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Logitech CRAFT: Turn This Way for Effortless Precision

At just under a kilogram, the Logitech CRAFT lands on your desk with a loud thud.  The latest 960g addition to Logitech’s already impressive lineup of productivity tools promises effortless precision for users willing to shell out the S$329 for it. How will this new contender fare amidst the ever-growing array of creative processing tools? Let’s find out.

First impressions are important, and the CRAFT starts off great with its premium looks and feel. The keyboard is nothing short of sturdy, and yet surprisingly sleek. It almost looks portable if you’re still into lugging keyboards that don’t fold on demand. Cleverly nested in the top right corner is the unassumingly simple power switch, accompanied by a single Type-C port for direct USB connection. (Plus points for future-proofing!) On further inspection, you’ll also find a few nifty tools such as dedicated screenshot and calculator buttons. My only qualm is the lack of adjustable leg stands. But really, it’s a minor quibble if you’re resourceful enough.

Speaking of impressions, the keyboard also features concave indents on its alphanumeric and navigation keys. They helpfully ease typing, and the indents also cradle nicely into your fingertips no matter your typing style. The keystrokes are practically whisper silent, and the individual buttons are held very firmly in place, without the wobble you see on cheaper quality keyboards. Unfortunately, the typing experience wasn’t as pleasing as initially thought, as the downward key travel felt extremely shallow at 1.8mm and just doesn’t give quite the same amount of satisfaction as button-mashing on a mechanical keyboard.

Hey there. I don’t usually see you round these parts.

Now, on to the fun stuff. The dial, or as Logitech affectionately dubs, the Crown, is a marvelous little inclusion you’d want to turn your hand to. With a little setup, you can easily configure what the Crown does when you touch, turn, or press down on it. Download Logitech Options if you don’t already have it, and you’re good to go.

Setting up on the JARVIS-esque interface is as simple as literally choosing an action and selecting what that translates to. The Crown also cleverly adapts to whatever application you have active, contextually changing its functions as you switch between your tools. For example, on Adobe Photoshop, the Crown allows you to manipulate opacity, saturation, layers and even lets you cycle through your history panel. On Illustrator you get to adjust brush stroke, width, and colour. It’s pretty nifty too on Microsoft Office, letting you quickly scale text and image size, but as I’ve said before, it isn’t my go-to keyboard for day-long typing.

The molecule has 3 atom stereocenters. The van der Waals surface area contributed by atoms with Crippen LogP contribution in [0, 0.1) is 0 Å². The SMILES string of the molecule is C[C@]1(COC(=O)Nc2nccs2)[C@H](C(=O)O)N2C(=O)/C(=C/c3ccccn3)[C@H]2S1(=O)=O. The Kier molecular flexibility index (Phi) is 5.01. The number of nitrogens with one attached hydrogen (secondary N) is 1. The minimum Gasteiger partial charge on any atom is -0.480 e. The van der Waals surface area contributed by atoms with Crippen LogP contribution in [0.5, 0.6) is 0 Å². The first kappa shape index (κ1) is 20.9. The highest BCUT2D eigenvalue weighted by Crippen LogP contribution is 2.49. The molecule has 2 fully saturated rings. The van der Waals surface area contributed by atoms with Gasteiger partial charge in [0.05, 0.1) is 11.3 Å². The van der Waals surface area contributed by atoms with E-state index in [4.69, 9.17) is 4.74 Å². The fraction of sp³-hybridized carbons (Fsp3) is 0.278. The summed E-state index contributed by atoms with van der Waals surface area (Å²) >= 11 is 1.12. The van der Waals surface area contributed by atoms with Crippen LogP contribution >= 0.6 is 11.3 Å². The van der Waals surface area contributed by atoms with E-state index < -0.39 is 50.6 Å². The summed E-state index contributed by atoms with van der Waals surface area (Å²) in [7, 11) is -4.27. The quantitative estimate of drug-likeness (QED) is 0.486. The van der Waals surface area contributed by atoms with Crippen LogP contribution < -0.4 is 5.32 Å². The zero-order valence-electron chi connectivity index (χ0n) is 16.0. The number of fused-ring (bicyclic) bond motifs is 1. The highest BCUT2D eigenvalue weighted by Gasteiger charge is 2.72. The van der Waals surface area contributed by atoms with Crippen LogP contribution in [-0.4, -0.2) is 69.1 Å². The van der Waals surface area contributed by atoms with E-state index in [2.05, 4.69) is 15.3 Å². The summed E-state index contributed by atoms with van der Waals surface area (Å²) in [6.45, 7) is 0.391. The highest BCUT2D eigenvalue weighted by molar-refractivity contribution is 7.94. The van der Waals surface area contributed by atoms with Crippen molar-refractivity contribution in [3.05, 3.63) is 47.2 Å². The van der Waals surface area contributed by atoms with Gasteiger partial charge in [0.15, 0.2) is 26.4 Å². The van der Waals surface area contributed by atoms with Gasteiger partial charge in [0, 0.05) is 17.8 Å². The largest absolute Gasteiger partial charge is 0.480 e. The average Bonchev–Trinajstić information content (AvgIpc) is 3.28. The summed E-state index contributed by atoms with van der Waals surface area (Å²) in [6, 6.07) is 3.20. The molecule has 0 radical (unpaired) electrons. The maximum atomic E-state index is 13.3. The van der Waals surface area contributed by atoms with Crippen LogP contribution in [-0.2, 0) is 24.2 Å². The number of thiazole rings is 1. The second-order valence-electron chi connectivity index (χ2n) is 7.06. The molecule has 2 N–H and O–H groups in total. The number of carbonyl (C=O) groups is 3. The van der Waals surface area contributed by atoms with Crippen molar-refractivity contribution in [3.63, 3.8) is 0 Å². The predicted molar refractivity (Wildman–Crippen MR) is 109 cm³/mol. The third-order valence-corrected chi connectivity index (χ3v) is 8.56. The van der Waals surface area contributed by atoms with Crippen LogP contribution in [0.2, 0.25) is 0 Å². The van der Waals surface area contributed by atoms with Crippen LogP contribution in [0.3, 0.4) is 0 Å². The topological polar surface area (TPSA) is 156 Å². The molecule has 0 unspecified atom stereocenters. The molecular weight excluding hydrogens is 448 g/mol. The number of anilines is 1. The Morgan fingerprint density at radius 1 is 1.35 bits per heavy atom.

My personal favourite though is the ability to tab switch on web browsers. If you’re a procrastinating FOMOer like me, you will know the pain of having to Ctrl+Tabbing through all your browser tabs one by one. The Crown lets you do that faster, and even lets you go backward. Woohoo! No more moans of disquietude when you tab forward one too many.

That said, I have mixed feelings about the Crown’s startlingly camera-shutter-like feedback. It’s a nice add-on but honestly, I’d have preferred something that sounded less disconcerting.

Moving on, another great aspect about the CRAFT is its integration with the FLOW wireless architecture – it has the ability to simultaneously link across up to three devices. Running a desktop and a laptop at the same time? Pair them both up with the CRAFT and you’ll be able to switch inputs between them effortlessly with the press of a button! No more playing pass-the-parcel between multiple computers.

As for battery life, the unit I received came pre-charged, and it’s still going strong after 3 days of moderate use. Sources mention battery life of about a week with the backlight turned on, and up to three months without. An LED on the top right warns if you’re critical.

As of writing, the CRAFT supports 7 applications – the big three from Microsoft Office, and four from Adobe’s Creative Suite. Or 8, if you count tab-switching within web browsers. It detects other applications like Telegram and Origin and but your options are still otherwise very limited. More may be in the pipeline, so keep your eyes peeled.

The CRAFT, albeit pricey, is worth consideration if you spend the majority of your day tirelessly manipulating the intricacies of multimedia. If you’re a designer on the hunt for a productivity tool that doesn’t come as a separate peripheral or takes a toll on your computer’s performance, then this might just be the thing for you.

Novelists and gamers who are all in for the typing experience may have to look somewhere else.

The Logitech CRAFT hits Challenger stores mid-September. Expect to see it in all other shops starting November.

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Kane Kwek

Small-time tech enthusiast. Always on Kickstarter. Into Sci-Fi and Fantasy. Uses unnecessarily big words. Perhaps a gasconader.

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